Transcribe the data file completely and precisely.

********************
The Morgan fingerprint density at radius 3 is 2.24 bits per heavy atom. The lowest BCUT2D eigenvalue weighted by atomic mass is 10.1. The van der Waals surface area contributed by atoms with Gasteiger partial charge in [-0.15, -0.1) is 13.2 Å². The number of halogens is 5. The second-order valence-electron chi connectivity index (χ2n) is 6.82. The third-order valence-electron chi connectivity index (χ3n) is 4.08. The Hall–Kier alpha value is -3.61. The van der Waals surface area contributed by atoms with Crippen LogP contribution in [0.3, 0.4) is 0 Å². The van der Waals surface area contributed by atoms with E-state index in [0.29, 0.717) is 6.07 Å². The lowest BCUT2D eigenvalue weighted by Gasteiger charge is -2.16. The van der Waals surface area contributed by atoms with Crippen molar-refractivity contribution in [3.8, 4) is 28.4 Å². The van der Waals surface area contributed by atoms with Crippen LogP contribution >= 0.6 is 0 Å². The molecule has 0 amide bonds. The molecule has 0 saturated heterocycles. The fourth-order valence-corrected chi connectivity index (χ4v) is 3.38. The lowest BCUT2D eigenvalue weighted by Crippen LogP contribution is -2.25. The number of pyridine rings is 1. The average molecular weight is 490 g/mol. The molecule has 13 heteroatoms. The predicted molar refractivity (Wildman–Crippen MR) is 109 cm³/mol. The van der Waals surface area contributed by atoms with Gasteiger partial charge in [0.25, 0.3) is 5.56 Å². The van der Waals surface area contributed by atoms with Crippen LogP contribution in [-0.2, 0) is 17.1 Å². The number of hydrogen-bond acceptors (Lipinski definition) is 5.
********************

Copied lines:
The Morgan fingerprint density at radius 3 is 2.24 bits per heavy atom. The lowest BCUT2D eigenvalue weighted by atomic mass is 10.1. The van der Waals surface area contributed by atoms with Gasteiger partial charge in [-0.15, -0.1) is 13.2 Å². The number of halogens is 5. The second-order valence-electron chi connectivity index (χ2n) is 6.82. The third-order valence-electron chi connectivity index (χ3n) is 4.08. The Hall–Kier alpha value is -3.61. The van der Waals surface area contributed by atoms with Crippen LogP contribution in [0.3, 0.4) is 0 Å². The van der Waals surface area contributed by atoms with E-state index in [0.29, 0.717) is 6.07 Å². The lowest BCUT2D eigenvalue weighted by Gasteiger charge is -2.16. The van der Waals surface area contributed by atoms with Crippen molar-refractivity contribution in [3.8, 4) is 28.4 Å². The van der Waals surface area contributed by atoms with Crippen LogP contribution >= 0.6 is 0 Å². The molecule has 0 amide bonds. The molecule has 0 saturated heterocycles. The fourth-order valence-corrected chi connectivity index (χ4v) is 3.38. The lowest BCUT2D eigenvalue weighted by Crippen LogP contribution is -2.25. The number of pyridine rings is 1. The average molecular weight is 490 g/mol. The molecule has 13 heteroatoms. The predicted molar refractivity (Wildman–Crippen MR) is 109 cm³/mol. The van der Waals surface area contributed by atoms with Gasteiger partial charge in [0.25, 0.3) is 5.56 Å². The van der Waals surface area contributed by atoms with Crippen LogP contribution in [-0.2, 0) is 17.1 Å². The number of hydrogen-bond acceptors (Lipinski definition) is 5.